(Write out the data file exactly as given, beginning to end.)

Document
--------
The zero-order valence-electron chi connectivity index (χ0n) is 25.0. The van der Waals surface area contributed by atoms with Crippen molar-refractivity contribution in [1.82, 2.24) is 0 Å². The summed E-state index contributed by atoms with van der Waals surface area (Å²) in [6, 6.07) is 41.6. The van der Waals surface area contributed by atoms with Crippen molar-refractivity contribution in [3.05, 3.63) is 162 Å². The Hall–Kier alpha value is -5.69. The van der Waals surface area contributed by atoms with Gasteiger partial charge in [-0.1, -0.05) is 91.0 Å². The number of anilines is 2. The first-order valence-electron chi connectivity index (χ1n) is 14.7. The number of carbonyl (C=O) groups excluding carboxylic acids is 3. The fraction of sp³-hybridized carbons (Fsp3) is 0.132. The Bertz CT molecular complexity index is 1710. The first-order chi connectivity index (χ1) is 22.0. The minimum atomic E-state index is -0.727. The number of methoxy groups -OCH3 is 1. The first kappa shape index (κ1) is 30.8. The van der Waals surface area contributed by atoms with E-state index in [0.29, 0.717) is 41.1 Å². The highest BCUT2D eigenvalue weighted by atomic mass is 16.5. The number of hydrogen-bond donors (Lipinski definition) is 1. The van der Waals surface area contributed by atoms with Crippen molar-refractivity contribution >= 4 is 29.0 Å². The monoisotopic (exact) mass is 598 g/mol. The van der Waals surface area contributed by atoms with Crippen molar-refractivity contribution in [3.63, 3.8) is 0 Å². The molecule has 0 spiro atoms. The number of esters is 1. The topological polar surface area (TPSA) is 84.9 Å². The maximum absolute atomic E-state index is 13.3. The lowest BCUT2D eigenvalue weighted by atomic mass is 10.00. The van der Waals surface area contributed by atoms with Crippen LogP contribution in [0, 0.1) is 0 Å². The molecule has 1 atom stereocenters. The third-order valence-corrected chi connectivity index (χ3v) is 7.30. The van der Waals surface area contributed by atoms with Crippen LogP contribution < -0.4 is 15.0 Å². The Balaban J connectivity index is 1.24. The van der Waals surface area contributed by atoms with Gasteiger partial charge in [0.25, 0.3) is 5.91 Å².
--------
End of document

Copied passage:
The zero-order valence-electron chi connectivity index (χ0n) is 25.0. The van der Waals surface area contributed by atoms with Crippen molar-refractivity contribution in [1.82, 2.24) is 0 Å². The summed E-state index contributed by atoms with van der Waals surface area (Å²) in [6, 6.07) is 41.6. The van der Waals surface area contributed by atoms with Crippen molar-refractivity contribution in [3.05, 3.63) is 162 Å². The Hall–Kier alpha value is -5.69. The van der Waals surface area contributed by atoms with Gasteiger partial charge in [-0.1, -0.05) is 91.0 Å². The number of anilines is 2. The first-order valence-electron chi connectivity index (χ1n) is 14.7. The number of carbonyl (C=O) groups excluding carboxylic acids is 3. The fraction of sp³-hybridized carbons (Fsp3) is 0.132. The Bertz CT molecular complexity index is 1710. The first-order chi connectivity index (χ1) is 22.0. The minimum atomic E-state index is -0.727. The number of methoxy groups -OCH3 is 1. The first kappa shape index (κ1) is 30.8. The van der Waals surface area contributed by atoms with E-state index in [0.29, 0.717) is 41.1 Å². The highest BCUT2D eigenvalue weighted by atomic mass is 16.5. The number of hydrogen-bond donors (Lipinski definition) is 1. The van der Waals surface area contributed by atoms with Crippen molar-refractivity contribution >= 4 is 29.0 Å². The monoisotopic (exact) mass is 598 g/mol. The van der Waals surface area contributed by atoms with Crippen molar-refractivity contribution in [3.63, 3.8) is 0 Å². The molecule has 0 spiro atoms. The number of esters is 1. The topological polar surface area (TPSA) is 84.9 Å². The maximum absolute atomic E-state index is 13.3. The lowest BCUT2D eigenvalue weighted by atomic mass is 10.00. The van der Waals surface area contributed by atoms with Crippen LogP contribution in [0, 0.1) is 0 Å². The molecule has 1 atom stereocenters. The third-order valence-corrected chi connectivity index (χ3v) is 7.30. The van der Waals surface area contributed by atoms with Crippen LogP contribution < -0.4 is 15.0 Å². The Balaban J connectivity index is 1.24. The van der Waals surface area contributed by atoms with Gasteiger partial charge in [0.25, 0.3) is 5.91 Å².